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See below for a selection of the latest books from Medical & healthcare law category. Presented with a red border are the Medical & healthcare law books that have been lovingly read and reviewed by the experts at Lovereading. With expert reading recommendations made by people with a passion for books and some unique features Lovereading will help you find great Medical & healthcare law books and those from many more genres to read that will keep you inspired and entertained. And it's all free!
First published in 1998, this unique, timely book applies sociological concepts and analysis to the study of organ transplantation and related medical phenomena. It provides comparisons between differing transplantation systems and examines the ethical issues of organ transplantation, organ donation and recipient selection. The author presents rich empirical materials and fertile theory with which to better understand a number of the current problems and developments related to organ transplantation and other high-tech medical developments. It also addresses important ethical issues. Dr. Nora Machado develops and applies an impressive range of new concepts and models in analyzing organ transplantation systems: the dissonance that appears to be endemic to these systems; the particular functions of a number of hospital roles, rituals, and discourses tin dealing with such dissonance and related conflict; the legal and normative regulation of body part extraction and allocation in large-scale systems; the cognitive and moral dilemmas which physicians, nurses and next-of-kin face in the use of the bodies of the dead. Much of Dr. Machado's theoretical work is of a highly general value and should be of considerable interest even to those not engaged in issues of organ transplantation or bio-medical developments.
First published in 1998, Reproducing Narrative sets out to interrogate a number of medico-legal reproductive discourses. Recognizing that these dialogues are heavily imprecated in broader social, political and economic discourses it is contended that responses to reproductive issues are influenced and possibly determined, by non-reproductive concerns both at a parochial and more general level. Whilst a number of such influential narratives are recognized the book concentrates on the narratives of gender which appear implicit within the discourses and practices considered. Given the productive nature of discourse and the traditional premising of gender on sexual difference it becomes apparent that the explicit figuring of the female reproductive body becomes a means of realizing the implicit gender narratives within these discourses. Privileged medico-legal discourses become understood as a technology of gender - an important site at which gender is constituted.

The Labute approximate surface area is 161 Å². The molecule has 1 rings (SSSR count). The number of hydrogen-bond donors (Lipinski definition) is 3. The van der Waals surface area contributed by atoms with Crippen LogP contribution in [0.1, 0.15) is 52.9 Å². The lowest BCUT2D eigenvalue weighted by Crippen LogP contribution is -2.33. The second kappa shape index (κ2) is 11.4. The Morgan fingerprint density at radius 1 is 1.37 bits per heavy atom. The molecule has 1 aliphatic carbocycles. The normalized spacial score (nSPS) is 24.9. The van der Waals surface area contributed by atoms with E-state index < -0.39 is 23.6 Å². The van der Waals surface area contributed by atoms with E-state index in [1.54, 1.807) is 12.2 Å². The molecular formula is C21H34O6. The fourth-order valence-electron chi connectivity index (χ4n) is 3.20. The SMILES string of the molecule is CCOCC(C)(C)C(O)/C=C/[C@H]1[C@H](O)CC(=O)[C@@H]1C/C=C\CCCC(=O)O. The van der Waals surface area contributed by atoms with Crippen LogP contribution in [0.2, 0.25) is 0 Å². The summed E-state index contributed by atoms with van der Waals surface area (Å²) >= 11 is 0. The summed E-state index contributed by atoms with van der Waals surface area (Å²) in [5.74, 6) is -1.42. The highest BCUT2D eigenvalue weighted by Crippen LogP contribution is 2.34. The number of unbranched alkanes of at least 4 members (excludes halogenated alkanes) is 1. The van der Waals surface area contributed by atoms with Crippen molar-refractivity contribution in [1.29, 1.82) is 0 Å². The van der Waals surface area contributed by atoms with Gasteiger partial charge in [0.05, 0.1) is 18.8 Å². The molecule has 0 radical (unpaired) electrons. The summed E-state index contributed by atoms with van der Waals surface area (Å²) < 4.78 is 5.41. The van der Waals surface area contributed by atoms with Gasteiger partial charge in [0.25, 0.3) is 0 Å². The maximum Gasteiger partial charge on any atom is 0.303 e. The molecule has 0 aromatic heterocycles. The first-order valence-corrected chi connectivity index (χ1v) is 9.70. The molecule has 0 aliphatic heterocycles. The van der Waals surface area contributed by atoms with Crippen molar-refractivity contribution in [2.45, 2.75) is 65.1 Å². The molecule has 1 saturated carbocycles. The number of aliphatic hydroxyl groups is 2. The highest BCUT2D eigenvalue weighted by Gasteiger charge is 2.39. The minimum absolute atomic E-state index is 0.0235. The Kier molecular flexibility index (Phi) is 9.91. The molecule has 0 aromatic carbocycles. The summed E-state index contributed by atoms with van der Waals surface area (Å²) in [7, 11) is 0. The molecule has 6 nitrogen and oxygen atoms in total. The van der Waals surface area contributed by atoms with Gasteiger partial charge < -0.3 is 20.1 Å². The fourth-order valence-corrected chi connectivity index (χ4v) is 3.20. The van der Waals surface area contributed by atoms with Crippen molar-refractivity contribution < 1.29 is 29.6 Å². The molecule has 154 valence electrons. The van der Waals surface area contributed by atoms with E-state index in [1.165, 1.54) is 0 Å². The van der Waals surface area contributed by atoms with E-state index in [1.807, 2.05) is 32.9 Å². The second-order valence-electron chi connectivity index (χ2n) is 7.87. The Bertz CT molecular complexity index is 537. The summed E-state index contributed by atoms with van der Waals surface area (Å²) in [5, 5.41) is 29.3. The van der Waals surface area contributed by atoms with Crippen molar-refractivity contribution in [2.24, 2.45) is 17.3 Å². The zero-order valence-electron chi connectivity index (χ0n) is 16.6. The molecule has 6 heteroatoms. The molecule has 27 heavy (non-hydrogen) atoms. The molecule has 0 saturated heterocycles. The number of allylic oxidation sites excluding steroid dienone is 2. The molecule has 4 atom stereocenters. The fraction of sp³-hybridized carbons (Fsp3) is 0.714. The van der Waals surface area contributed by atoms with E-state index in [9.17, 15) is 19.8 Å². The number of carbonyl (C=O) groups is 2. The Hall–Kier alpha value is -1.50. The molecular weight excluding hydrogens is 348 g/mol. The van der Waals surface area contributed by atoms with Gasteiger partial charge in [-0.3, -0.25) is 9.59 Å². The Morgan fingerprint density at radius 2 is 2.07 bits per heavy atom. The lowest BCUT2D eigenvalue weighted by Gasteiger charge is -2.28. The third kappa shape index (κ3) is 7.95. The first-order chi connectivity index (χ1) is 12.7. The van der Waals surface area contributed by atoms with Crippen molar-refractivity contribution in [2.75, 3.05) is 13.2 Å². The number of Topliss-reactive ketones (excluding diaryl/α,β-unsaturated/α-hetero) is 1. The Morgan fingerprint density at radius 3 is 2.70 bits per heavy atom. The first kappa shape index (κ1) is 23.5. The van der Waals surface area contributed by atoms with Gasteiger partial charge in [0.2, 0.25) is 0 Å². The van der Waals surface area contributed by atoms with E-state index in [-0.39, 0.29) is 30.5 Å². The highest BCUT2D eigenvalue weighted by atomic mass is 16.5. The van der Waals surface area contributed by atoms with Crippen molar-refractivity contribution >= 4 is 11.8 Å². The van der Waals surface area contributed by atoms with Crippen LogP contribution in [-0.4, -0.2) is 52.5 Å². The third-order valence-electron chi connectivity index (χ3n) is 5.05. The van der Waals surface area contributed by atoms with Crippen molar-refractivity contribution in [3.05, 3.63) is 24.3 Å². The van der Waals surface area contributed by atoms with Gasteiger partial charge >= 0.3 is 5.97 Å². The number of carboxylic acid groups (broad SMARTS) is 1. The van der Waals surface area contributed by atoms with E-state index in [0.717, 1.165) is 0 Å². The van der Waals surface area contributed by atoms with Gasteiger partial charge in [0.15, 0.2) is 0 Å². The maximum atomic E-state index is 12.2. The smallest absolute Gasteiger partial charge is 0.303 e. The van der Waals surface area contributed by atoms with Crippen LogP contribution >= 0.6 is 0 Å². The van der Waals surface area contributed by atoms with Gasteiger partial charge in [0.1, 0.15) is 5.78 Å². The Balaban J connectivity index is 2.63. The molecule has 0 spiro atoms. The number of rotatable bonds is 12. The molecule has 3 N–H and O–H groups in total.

Law, Palliative Care and Dying critically examines the role of the legal framework in shaping the boundaries of palliative care practice. The work underlines the importance of a distinct legal framework for specialist palliative care which can provide clarity for both the healthcare professional and the patient. It examines the legal and ethical justifications for specialist palliative care practices and, in doing so, it questions the legitimacy of the distinction between euthanasia and practices such as palliative sedation. Moreover, this work discusses the influence of a human rights discourse on palliative care and examines the contribution of autonomy, dignity, and the right to palliative care. This book includes detailed comparative research on several European jurisdictions. The jurisdictions illustrate varied approaches to palliative care regulation and promotion. In this manner, the role of professional guidelines and legislation are drawn out and common themes in the regulation of palliative care emerge.